The speaker gave the same pointers about appreciating buildings as this article:
- understand the historical context – the history of the building, and the purpose for which it was built, its place in that time frame, the community or society into which it was introduced;
- appreciate the innovators – understand how certain architects bucked the trend and set building design on a new course;
- get a sense of scale – scale of a building influences human psychology; how we feel using the place;
- get a sense of space – look at the void between the walls as well. Colours, materials, lighting/natural light, help to evoke certain emotions;
- get into the details – the best architects pay attention to detail. “God is in the detail” said Ludwig Mies van der Rohe. It demonstrates that the building is a piece of art;
- understand its meaning – the emotions that the building evokes, its relationship with society
Having just done a training session on Bible reading that morning, I was amused how most things in the world can only be appreciated when one understands the various contexts in which these things were placed (literature, art, science, music, philosophy, politics, Scripture, etc).
What made the presentation more useful than just reading the article off the screen were the visuals put up by the speaker as he talked through the relevant aesthetic features.
Sense of scale
Albert Speer’s Reich Chancellery that he knocked up for Hitler in just a year was designed to make people feel small, but somehow cause the short Adolf to loom larger than life. The not-for-human scale at St. Peter’s Basilica was to induce another kind of worship – that of God.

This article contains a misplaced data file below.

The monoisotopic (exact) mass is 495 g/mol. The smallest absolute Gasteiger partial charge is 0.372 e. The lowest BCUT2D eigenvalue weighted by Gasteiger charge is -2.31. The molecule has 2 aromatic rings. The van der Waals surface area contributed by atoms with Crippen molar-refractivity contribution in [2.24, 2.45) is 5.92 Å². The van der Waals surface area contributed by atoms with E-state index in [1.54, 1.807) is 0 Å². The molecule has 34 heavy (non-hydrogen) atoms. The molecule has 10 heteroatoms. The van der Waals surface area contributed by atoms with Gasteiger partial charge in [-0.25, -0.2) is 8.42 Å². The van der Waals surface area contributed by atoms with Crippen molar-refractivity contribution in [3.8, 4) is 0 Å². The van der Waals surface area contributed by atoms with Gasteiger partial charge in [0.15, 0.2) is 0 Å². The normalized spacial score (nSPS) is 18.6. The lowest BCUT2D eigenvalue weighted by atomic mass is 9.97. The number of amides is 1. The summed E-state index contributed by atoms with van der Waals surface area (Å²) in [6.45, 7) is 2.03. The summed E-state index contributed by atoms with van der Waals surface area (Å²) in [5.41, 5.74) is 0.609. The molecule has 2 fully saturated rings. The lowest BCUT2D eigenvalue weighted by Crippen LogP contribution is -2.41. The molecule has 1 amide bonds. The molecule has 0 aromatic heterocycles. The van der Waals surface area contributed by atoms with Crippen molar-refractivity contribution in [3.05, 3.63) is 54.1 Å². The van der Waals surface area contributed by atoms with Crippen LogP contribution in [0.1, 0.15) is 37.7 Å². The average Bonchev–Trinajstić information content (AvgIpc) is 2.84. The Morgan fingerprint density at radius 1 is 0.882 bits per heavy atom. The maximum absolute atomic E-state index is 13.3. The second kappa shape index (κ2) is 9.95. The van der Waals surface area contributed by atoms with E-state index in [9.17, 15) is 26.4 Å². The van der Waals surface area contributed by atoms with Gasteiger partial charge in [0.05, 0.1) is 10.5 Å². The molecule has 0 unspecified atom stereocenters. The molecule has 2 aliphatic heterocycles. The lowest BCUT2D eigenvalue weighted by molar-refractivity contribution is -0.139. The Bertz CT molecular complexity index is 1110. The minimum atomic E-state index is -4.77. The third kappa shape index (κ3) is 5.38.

St. Peter’s Basilica, Vatican by P.Landy, Wikimedia
In contrast, the human-scale repetitive architecture in Haji Lane in Singapore, and Laneway in Melbourne, give a feeling of warmth and cosiness.
While Peter Zumthor’s Haldenstein, in concrete and neutral colours showcase the nature outside and exert a calming effect, which, the speaker said expressed itself in his work. (I suppose it is a bit of a chicken-and-egg thing since arguably, he could have designed his own house to suit his character, so it wouldn’t necessarily be the house itself influencing his work…)
The little details in Carlo Scarpa’s Fondazione Querini-Stampala – the shape of the doors, the flow of the water – were beautifully proportioned. Oh look at those “floating stairs” in the Olivetti headquarters:
*photos that aren’t mine were used under a Creative Commons licence